Justin Steele Put Health Concerns to Bed Quicker Than He Sat Down Padres

If anyone harbored concerns about Justin Steele‘s health after he was scratched from his first scheduled start due to arm fatigue, it was banished about 47 seconds into Friday’s game against the Padres. It took the lefty all of eight pitches to retire the side on three grounders in the bottom of the 1st inning, then he needed only 10 tosses to get three more outs in the next frame.

He worked so quickly that he had to go out to the bullpen to throw another 25 pitches just to continue stretching out. That kind of efficiency hasn’t been one of Steele’s calling cards in the past, as his career 10.1% walk rate is nearly two points higher than league average. If he’s able to eliminate some of those extra pitches and plate appearances, he’ll surely extend his average start beyond five innings.

As he explained to Pat Hughes and Rick Sutcliffe during Marquee’s broadcast, that was a big focus for him over the winter.

“I feel really good locating both the four-seam and the slider, have been for the past — I don’t know,” Steele said. “The whole entire offseason, that’s all I was working on, was working on commanding my pitches. And I was also working on developing that changeup, didn’t really have a chance to throw it tonight, they were putting the ball in play, but really happy with the results tonight. It’s everything I’ve been working on the offseason and commanding the pitches.”

The changeup is something I’ve been blathering about for years now and I am very excited to see what Steele can do if he’s truly able to bring it along as a viable third pitch. We should get a look at his offspeed in his next start, provided he doesn’t once again mow down opponents so quickly that he doesn’t need to throw anything other than fastball and slider.

While Steele’s performance was impressive in its own right, he also set the tone for the rest of the staff as the Cubs cruised through a combined no-hitter — their first ever in spring training — in just 2 hours and 14 minutes. Most of that time was tied up in the latter third of the game, as the 6th inning started right about an hour after first pitch. That was less about the pitch clock than it was having pitchers who naturally work fast and limited offense on both sides.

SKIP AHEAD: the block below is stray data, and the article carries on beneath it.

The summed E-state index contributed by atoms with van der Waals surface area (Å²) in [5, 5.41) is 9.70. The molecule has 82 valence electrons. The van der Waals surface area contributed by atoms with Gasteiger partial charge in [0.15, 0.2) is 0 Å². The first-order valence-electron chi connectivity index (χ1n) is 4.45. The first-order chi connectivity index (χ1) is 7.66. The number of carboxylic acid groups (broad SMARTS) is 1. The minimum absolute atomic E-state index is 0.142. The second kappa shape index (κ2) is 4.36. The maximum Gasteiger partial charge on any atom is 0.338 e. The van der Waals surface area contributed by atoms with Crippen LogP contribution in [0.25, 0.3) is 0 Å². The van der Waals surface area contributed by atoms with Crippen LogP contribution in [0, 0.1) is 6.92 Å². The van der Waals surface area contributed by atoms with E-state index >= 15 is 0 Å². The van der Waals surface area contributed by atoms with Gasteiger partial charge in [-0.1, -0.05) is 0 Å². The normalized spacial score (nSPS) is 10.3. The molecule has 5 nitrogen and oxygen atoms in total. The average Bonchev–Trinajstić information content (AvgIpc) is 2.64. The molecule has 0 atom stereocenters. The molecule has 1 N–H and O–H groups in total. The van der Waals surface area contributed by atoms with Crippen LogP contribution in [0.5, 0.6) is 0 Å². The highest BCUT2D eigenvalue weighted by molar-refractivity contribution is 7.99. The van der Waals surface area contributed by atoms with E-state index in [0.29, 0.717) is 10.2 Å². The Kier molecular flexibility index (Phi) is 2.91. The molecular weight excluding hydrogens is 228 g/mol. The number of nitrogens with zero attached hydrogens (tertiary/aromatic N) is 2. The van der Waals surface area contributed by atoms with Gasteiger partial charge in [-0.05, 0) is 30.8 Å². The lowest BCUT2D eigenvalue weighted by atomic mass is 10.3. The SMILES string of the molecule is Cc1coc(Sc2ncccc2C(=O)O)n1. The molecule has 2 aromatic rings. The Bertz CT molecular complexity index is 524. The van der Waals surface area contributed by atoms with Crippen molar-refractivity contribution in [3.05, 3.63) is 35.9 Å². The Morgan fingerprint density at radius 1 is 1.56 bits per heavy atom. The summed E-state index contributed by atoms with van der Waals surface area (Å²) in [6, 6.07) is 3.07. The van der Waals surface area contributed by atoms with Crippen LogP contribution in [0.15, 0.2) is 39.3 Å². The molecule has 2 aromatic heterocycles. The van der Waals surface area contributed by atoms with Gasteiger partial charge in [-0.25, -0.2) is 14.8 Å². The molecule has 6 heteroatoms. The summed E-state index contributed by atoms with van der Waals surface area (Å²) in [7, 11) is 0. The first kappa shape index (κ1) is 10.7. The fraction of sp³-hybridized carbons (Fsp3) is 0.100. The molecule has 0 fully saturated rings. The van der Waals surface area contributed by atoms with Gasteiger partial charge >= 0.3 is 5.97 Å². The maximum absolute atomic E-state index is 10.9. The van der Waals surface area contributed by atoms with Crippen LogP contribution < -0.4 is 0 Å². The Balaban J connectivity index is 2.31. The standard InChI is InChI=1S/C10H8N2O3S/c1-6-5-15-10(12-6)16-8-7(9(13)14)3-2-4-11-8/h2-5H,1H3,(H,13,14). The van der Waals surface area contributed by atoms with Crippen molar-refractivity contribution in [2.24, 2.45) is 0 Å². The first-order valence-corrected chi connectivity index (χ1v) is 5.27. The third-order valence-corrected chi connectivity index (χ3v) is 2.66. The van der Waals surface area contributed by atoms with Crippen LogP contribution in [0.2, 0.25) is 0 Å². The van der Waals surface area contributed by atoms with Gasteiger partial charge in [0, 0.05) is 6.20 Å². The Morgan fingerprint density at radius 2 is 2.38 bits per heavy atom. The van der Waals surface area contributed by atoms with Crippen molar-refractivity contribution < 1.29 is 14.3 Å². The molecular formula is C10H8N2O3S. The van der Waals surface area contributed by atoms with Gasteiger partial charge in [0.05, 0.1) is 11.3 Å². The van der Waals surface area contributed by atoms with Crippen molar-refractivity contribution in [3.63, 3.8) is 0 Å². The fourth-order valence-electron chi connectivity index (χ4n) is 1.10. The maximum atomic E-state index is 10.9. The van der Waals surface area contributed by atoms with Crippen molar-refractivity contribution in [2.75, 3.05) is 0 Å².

Since we’re already here, let’s talk about the pitch clock. I love it, though some folks have expressed disdain because they feel it makes games seem rushed. I’d argue that it only seems rushed now because people got used to batters taking their sweet-ass time getting out of the box and pitchers taking a walkabout after every throw, then there’s the matter of putting the clock in the score bug. Take out that countdown and I guarantee negative perceptions will soften immediately.

If you were watching a matchup between Greg Maddux and Mark Buehrle, you would marvel at how both pitchers worked quickly and efficiently. No one would complain that it felt rushed because that’s the natural flow of the game. Some see the clock as an infringement upon the game’s freedoms, an unnatural alteration to the sport’s purity, but it’s really just about getting things back to the way they were.

Listen, I love baseball as much as anyone and I’ve pretty much devoted my life to it as a player, fan, writer, and coach for the last 40 years, but I’ve also got more to do than watching Cubs games. So if there’s a way for me to get an extra 15-30 minutes back in 162 of my days, you can be damn sure I’m all for it. Thanks for indulging me in that tangent.

The real story here is Steele’s incredible effort and what it signals about the rest of his season, which could very well see him ascending to the top spot in the rotation. There’s a long way to go and he’s got to stay healthy, but I think we’re going to see something special from him.

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